Bartlett project aims to intercept Fernald-bound pollutants

NOTE: This is the first in a series of articles relating news and information about caring for the Lake Wentworth and Crescent Lake watershed.

“It seems to be going according to plan.” That’s the verdict on the storm water abatement project recently completed at Bartlett’s Tree Experts on Center Street in Wolfeboro, according to Kirk Titus, Local Manager and ISA Certified Arborist.

Water runoff from their two acre parking lot and building roof used to go untreated into Fernald Brook before entering Lake Wentworth.

Now it is treated but only in the most natural of ways. The runoff, including salt, silt and other waste products such as oil residue and trash get shunted into a series of infiltration pits, drainage ditches, and dams, similar to speed bumps, that slow the flow.

This process allows sediments, residue and trash to settle before going into the brook, provides roots and grasses that help purify the runoff, and prevents soil erosion on the slopes between the parking lot and the stream.

The design for the project came from Land Tech in Ossipee and was constructed by Fred H. Antonucci’s earthworks and excavation firm, Earth Movers, in Wolfeboro.

It’s hard to visualize how much water is slowed, contained and cleaned from the Bartlett facility before leaving the property and entering into Fernald Brook. A one inch rainfall produces about 54,000 gallons of water on the impervious surfaces at the facility. Using Wolfeboro’s average rainfall of 45.5 inches per year, this means 1,235,507 gallons of runoff are now being treated.

“We should all be grateful to Bartlett’s for their efforts”, states Jack O’Connell, President of the Lake Wentworth Foundation. “Their storm water BMPs (Best Management Practices) are not only treating the millions of gallons coming off their property’s impervious surfaces, but also millions of gallons coming off Center St. A pipe under their parking lot that carries storm water runoff from the upland property across the street into their drainage basins.”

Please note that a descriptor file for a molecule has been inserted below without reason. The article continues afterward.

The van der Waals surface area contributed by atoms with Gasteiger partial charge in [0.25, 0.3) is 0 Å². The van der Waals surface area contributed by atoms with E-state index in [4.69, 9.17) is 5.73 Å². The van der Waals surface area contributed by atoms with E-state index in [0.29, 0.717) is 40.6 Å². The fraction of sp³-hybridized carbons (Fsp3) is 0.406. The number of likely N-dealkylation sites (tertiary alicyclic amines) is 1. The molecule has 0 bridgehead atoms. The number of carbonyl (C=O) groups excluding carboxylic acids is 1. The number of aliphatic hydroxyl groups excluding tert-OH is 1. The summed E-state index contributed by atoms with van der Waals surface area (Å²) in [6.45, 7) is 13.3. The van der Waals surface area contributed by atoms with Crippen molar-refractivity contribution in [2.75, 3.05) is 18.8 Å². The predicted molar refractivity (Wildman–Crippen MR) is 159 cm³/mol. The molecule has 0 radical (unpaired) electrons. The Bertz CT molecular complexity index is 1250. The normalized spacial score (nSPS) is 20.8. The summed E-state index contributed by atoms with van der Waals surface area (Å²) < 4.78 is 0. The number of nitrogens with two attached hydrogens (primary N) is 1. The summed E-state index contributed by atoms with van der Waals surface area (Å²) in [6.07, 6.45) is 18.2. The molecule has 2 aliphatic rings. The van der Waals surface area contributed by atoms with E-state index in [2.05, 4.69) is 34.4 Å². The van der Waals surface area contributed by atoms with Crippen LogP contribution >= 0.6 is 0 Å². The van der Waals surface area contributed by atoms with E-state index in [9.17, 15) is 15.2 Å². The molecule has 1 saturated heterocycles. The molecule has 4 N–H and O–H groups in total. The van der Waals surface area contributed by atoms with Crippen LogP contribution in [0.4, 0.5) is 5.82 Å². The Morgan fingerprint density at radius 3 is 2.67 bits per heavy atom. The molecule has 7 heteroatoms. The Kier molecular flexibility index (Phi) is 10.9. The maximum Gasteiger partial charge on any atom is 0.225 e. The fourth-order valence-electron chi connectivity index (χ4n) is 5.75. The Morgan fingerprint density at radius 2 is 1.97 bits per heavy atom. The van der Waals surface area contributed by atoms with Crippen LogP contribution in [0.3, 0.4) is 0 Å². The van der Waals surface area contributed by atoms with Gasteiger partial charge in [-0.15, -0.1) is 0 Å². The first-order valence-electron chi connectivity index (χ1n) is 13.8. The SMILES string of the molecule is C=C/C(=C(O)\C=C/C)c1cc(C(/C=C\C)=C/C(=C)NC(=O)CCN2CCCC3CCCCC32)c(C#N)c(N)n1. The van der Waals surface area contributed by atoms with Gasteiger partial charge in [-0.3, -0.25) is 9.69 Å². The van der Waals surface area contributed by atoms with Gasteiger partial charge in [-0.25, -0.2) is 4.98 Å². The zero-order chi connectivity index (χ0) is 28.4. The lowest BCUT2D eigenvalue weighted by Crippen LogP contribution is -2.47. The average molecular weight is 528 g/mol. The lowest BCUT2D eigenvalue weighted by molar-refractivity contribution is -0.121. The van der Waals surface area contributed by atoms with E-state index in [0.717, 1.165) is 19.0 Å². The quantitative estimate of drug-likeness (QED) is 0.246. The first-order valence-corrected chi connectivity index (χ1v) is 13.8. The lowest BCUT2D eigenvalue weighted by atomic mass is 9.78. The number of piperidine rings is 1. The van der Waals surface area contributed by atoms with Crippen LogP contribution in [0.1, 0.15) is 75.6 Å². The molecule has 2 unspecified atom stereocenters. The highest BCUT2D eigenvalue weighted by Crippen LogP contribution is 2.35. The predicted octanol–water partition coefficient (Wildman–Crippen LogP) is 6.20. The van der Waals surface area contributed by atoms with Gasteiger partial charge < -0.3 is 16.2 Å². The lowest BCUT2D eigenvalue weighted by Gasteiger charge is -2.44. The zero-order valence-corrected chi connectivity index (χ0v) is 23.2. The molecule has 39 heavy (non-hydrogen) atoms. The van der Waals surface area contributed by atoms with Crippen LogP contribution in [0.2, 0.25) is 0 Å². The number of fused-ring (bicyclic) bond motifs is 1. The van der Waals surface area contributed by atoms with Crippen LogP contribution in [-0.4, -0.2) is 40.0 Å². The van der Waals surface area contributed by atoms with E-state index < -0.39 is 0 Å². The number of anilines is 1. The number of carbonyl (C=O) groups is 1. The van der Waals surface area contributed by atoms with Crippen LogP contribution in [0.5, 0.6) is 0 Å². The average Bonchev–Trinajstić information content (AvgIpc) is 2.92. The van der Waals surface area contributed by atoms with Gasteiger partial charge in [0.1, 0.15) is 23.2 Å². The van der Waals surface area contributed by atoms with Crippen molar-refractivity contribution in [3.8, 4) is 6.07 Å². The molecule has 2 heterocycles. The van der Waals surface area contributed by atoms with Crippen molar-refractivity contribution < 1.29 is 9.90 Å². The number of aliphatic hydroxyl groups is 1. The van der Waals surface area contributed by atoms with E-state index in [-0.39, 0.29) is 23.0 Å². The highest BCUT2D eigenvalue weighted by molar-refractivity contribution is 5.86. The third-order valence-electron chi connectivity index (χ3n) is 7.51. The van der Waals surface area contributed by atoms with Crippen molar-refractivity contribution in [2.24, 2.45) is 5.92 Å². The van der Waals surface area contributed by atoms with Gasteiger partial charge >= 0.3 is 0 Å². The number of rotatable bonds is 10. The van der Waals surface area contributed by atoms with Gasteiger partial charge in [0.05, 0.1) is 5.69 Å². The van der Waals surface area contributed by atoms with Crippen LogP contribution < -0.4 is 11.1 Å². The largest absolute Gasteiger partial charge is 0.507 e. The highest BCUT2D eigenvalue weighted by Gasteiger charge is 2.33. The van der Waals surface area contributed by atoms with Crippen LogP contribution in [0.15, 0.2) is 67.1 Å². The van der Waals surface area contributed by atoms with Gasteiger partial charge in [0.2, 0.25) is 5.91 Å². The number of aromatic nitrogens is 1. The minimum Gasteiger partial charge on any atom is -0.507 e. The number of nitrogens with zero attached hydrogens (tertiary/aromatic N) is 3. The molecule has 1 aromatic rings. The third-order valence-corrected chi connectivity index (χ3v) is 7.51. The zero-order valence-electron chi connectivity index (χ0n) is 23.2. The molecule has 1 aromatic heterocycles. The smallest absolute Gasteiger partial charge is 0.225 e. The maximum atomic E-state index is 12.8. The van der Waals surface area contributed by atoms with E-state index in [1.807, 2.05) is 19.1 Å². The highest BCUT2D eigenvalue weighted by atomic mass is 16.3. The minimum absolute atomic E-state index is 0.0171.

Although it “cost a lot” to create the system according to Titus, “it is well worth it”. Upkeep costs are minimal, “only some mowing a few times a year”, he adds.

O’Connell adds, “Engineering estimates show that this new BMP installation will trap over 1,300 pounds of silt and debris each year from reaching Fernald Brook and eventually washing into Lake Wentworth. This reduces the growing problems of silt deposits on the lake bottom and increased plant growth.”

According to Titus, the parent company, based in Charlotte, NC, has a record of environmental responsibility for more than a century, including over 30 years here in New Hampshire.
“Bartlett’s efforts will improve the water quality of our lakes, particularly since this work has addressed one of the high priority sites identified in the recent Lake Wentworth/Crescent Lake Watershed Management Plan.” O’Connell comments.

“Stormwater runoff that carries silt and phosphorus into our lakes is the single largest problem for water quality and is one problem we collectively can do something about.” says O’Connell. “It is estimated that 60% of the phosphorous will be removed from runoff by Bartlett’s treatments. This aids tremendously in our goal of reducing phosphorous entry in the lakes by 15% by 2023.”

Kirk, Fred and the Lake Wentworth Foundation hope other stream and lake abutters will see the Bartlett project as a model that can be adapted for their own properties.

If all goes as planned, this same work will be duplicated by the Foundation, in collaboration with the town, behind the neighboring Trites property, with funding from the Foundation, town of Wolfeboro, and state. The Foundation is looking forward to providing guided tours for the public of this and other stormwater management projects.

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